$6b Carmichael mine could revitalise employment market
THE release of the environmental impact statement for the $6 billion Carmichael coal mine and rail project could mark the first stage in revitalising the sector in Queensland.
The project would establish the Galilee Basin as a major coal production region, and deliver several thousand jobs through construction and operational phases, on both the mine and rail link components.
The coal produced - as much as 60 million tonnes annually - would largely be exported to India, to service the domestic power production needs of the country's 1.2 billion citizens.
Queensland Resources Council chief executive Michael Roche described the release of the comprehensive Environmental Impact Statement for the $6 billion Carmichael coal mine and rail project as an early Christmas present for Queensland. Mr Roche said progress towards development of the Galilee Basin as a major new economic powerhouse for Queensland was a welcome boost to confidence in otherwise testing times.
"It is no secret that the coal industry is doing it tough right now, but to see this continuing level of long-term commitment from Adani Mining confirms that Queenslanders can look forward to the future with increasing confidence," he said.
"The announcement is a welcome complement to news that another Galilee Basin proponent - GVK Hancock - and Bowen Basin miner QCoal are collaborating on coal transport services to link their respective projects with Abbot Point coal terminal.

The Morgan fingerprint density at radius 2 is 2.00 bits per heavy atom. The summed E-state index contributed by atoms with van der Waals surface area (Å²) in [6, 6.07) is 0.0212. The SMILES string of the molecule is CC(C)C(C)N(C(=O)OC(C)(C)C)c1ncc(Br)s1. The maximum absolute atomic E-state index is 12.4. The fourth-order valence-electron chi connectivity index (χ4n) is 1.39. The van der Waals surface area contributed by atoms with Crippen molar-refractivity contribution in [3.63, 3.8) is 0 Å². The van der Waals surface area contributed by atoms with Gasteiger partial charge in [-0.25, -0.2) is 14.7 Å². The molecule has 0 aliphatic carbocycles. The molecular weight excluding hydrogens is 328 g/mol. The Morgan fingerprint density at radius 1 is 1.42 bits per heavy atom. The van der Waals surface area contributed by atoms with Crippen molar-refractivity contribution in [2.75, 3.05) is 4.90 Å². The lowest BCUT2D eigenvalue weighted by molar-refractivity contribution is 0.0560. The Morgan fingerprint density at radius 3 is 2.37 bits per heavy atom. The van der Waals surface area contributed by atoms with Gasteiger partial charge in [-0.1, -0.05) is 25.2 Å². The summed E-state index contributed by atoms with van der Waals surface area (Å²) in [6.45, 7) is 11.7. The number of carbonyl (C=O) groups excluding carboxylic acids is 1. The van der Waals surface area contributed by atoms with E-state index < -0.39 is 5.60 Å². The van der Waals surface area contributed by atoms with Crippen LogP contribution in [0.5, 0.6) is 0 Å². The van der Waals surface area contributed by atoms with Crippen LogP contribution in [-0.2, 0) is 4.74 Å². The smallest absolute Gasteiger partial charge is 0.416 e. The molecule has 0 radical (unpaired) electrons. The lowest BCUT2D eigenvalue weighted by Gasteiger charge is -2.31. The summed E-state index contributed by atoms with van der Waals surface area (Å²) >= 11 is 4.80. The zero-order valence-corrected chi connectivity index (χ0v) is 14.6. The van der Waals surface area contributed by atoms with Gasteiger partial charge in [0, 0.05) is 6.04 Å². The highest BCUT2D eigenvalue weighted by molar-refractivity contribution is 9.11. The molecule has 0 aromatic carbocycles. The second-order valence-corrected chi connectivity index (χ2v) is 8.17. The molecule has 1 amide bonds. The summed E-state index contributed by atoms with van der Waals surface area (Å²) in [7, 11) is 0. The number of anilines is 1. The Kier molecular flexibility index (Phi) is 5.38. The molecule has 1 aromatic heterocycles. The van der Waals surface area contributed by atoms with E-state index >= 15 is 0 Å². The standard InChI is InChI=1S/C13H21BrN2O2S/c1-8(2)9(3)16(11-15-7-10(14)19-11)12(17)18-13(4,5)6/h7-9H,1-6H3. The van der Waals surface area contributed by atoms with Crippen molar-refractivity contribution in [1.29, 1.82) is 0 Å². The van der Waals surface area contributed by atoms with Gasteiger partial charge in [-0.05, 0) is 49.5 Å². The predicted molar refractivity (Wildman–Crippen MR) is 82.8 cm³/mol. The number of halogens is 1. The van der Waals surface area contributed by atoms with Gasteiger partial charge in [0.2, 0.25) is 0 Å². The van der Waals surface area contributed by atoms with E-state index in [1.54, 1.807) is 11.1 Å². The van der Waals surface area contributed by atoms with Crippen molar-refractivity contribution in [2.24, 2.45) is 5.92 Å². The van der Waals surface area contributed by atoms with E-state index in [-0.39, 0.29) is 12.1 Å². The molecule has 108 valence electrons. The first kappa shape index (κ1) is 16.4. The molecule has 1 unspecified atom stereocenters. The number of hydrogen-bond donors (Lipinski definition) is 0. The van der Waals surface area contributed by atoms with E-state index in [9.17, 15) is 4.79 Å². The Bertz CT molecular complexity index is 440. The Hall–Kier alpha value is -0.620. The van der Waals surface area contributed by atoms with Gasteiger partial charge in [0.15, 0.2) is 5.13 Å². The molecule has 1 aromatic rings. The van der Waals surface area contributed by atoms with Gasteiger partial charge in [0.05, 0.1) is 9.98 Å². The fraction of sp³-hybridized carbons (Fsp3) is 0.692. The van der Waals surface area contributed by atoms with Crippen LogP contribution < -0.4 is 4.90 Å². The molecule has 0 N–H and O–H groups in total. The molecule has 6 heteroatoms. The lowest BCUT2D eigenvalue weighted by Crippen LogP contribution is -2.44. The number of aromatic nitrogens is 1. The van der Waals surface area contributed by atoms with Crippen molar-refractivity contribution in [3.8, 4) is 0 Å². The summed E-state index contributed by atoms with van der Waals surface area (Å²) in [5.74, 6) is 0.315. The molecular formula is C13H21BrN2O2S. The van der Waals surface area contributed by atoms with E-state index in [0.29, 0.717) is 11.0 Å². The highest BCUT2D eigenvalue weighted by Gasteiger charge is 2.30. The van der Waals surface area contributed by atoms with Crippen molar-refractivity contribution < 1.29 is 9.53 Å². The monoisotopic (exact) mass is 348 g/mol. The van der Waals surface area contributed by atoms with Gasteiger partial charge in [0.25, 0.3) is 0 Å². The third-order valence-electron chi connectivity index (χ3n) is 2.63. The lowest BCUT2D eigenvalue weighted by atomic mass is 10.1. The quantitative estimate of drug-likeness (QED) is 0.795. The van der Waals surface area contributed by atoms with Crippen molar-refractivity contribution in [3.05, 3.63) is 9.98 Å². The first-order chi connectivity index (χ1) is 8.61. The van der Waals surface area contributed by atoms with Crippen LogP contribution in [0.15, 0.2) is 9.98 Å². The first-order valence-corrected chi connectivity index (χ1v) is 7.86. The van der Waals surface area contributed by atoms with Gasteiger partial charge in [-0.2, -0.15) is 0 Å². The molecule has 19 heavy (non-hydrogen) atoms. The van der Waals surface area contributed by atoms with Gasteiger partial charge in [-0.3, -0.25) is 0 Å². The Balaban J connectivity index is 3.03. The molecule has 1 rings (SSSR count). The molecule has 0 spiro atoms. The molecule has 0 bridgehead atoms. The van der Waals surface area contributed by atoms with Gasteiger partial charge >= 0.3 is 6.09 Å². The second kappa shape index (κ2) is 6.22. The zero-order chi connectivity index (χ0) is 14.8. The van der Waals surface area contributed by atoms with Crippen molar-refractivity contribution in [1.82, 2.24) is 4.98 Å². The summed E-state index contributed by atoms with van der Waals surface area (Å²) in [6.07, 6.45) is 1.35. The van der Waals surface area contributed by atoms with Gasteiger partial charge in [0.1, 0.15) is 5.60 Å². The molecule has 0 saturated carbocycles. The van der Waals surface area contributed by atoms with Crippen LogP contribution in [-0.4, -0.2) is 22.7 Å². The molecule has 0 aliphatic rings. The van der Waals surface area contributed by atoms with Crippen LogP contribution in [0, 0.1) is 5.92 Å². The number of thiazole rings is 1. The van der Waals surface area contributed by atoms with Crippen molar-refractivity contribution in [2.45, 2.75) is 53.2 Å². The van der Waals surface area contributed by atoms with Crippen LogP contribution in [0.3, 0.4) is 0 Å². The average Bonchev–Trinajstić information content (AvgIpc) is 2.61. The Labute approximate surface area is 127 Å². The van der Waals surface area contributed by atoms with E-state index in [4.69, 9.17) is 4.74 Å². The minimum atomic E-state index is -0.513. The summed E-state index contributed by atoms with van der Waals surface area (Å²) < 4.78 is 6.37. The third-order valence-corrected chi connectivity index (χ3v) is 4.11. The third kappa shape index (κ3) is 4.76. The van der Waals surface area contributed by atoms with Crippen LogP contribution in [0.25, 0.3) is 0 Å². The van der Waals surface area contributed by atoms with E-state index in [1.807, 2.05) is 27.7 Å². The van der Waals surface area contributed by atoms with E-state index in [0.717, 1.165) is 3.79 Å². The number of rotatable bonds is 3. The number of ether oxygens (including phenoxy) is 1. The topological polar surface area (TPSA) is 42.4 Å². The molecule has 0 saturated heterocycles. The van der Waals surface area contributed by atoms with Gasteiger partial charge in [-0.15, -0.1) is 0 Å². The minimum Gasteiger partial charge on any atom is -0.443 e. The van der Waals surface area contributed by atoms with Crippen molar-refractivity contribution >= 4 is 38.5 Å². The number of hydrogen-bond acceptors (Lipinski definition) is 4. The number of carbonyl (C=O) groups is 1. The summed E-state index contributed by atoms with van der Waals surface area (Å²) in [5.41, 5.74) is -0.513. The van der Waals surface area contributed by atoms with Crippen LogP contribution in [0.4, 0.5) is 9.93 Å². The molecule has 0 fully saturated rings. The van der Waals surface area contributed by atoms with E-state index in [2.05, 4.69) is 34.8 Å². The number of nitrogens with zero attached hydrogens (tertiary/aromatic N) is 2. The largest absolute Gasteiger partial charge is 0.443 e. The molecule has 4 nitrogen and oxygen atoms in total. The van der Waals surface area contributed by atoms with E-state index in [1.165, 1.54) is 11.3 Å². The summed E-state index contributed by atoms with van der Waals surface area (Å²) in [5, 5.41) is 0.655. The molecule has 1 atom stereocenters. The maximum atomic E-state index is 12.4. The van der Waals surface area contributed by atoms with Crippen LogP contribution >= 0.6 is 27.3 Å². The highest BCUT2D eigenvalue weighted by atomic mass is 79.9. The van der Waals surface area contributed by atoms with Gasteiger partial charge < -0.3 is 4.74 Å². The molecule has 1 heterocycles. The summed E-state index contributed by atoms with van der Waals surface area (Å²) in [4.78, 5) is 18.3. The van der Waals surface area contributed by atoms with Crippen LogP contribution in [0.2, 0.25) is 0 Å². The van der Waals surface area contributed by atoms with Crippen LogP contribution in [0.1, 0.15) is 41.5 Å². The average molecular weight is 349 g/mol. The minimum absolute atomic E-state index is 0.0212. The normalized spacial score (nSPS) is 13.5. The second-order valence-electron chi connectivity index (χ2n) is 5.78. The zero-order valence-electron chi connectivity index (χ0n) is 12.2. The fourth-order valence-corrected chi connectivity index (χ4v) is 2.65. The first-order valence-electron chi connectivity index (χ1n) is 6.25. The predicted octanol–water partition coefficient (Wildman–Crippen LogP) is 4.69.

"It's estimated that up to 8500 jobs (up to 3000 each in the construction and operational phases for the mine, and as many as 2200 to construct the railway with a further 300 operational roles) could be created by the Carmichael project, which proposes to start shipments from its Galilee Basin operations in 2016.
"The Carmichael mine and rail project is located about 160km north west of Clermont and will include combination open-cut and underground coal mining operations, which at full production could produce up to 60 million tonnes of coal per annum for India's rapidly expanding electricity market."
Mr Roche highlighted the importance of the project, not just in terms of job creation and economic stimulus in Queensland, but also for the millions of Indians currently without power.
"As the usual suspects rush to condemn news of progress on a major Queensland coal project, they might pause to consider the fact that the 2011 census reported that one third of India's households do not have electricity to power a light bulb," he said.